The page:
Because detailed design is one of the ‘reserved matters’, the precise answer to this question would unfortunately lie in the future. However, we can get a glimpse of the approach being taken by the architects, because they clearly include the following elements;

  • Two 100-foot high towers
  • Houses up to 4 storeys high
  • Dense urban areas with up to 40% more houses per acre than the top range recommended in Waverley’s current policy
  • A ‘town’ style layout with radial and ring roads and a town centre, rather than a linear village-style layout

5. How does the size of this development compare to the existing towns and villages in the area?

Using 2011 census data, we can compare the number of dwellings in, for example;

Cranleigh 4779
Dunsfold 441
Alfold 449
Godalming 8954
Chiddingfold  1119
Hascombe 132
Haslemere  6899

So, in other words, the new town will potentially be 71% as big as Cranleigh, 50% the size of Haslemere, 38% the size of Godalming and over seven times the size of each of the immediately neighbouring villages, namely Dunsfold and Alfold.

6. I see that the plans include a significant amount of office, industrial and warehousing, but I can’t quite relate that to what is on the site at the moment?

Using figures provided by the applicant, the overall increase in office, industrial and warehouse space is indeed very significant, representing an extra 54% (by floor area). Over one-third of this is warehousing, but there are loopholes in the existing planning that could increase this percentage so that up to 65% of the total could be warehouses. The amount of office/industrial space being proposed has increased compared to the 2008/9 application by some 15% and is all requested from the outset.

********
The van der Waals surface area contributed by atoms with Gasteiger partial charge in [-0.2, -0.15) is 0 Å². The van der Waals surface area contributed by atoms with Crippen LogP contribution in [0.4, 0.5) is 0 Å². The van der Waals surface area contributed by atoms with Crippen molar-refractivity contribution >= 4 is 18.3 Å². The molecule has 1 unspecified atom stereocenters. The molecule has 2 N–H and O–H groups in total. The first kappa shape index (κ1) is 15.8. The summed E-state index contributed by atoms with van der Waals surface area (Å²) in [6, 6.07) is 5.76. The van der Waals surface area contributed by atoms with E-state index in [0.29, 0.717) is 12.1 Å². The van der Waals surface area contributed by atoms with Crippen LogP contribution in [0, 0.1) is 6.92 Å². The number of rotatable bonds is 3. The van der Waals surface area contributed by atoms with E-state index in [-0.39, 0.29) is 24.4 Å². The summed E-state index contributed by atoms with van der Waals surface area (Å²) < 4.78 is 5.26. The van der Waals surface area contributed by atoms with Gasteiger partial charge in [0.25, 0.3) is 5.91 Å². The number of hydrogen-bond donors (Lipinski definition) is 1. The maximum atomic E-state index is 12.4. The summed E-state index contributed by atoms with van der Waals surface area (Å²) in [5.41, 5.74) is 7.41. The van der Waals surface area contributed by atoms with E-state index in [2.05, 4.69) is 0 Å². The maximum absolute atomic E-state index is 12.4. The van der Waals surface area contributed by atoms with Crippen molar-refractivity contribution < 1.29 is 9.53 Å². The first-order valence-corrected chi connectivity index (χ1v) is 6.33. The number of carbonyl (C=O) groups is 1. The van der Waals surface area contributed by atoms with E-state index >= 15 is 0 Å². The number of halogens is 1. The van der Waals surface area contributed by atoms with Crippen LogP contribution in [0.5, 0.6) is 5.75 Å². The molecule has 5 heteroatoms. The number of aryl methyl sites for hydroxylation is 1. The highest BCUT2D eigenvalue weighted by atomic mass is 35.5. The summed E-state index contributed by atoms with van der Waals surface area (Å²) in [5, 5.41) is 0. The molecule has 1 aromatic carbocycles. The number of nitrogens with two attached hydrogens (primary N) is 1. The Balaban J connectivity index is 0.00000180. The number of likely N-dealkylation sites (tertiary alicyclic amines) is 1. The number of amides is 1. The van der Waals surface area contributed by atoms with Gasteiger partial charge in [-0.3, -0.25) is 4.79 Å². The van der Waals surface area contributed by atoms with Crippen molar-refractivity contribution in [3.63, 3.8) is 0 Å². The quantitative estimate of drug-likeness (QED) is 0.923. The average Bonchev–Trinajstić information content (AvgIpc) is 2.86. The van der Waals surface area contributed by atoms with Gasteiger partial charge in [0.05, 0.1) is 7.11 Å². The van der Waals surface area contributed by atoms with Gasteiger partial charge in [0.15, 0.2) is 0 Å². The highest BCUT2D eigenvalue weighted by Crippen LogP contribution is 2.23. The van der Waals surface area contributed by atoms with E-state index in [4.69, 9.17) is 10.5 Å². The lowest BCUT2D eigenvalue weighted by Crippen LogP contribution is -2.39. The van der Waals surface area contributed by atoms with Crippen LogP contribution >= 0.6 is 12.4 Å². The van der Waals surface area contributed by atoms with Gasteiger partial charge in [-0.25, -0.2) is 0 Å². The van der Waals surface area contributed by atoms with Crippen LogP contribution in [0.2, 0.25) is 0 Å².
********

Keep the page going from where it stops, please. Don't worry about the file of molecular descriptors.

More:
7. There’s been a lot of talk about ‘housing targets’ for Waverley, and I’m confused!

The government is requiring all local planning authorities to set house building targets. No final figure for Waverley has yet been agreed, but using the government’s methodology, Waverley  carried out an exercise in 2013 which showed a likely figure of 519 house for the whole Borough each year for the next five years. It also carried out a ‘call for sites’ survey in 2014 to identify realistic building sites.  In an update it published in October2015, Waverley was able to show that around 2555 sites are available for the period 2015-2020. This is very close to the target figure (519 x 5 = 2595), excluding any development at Dunsfold Park.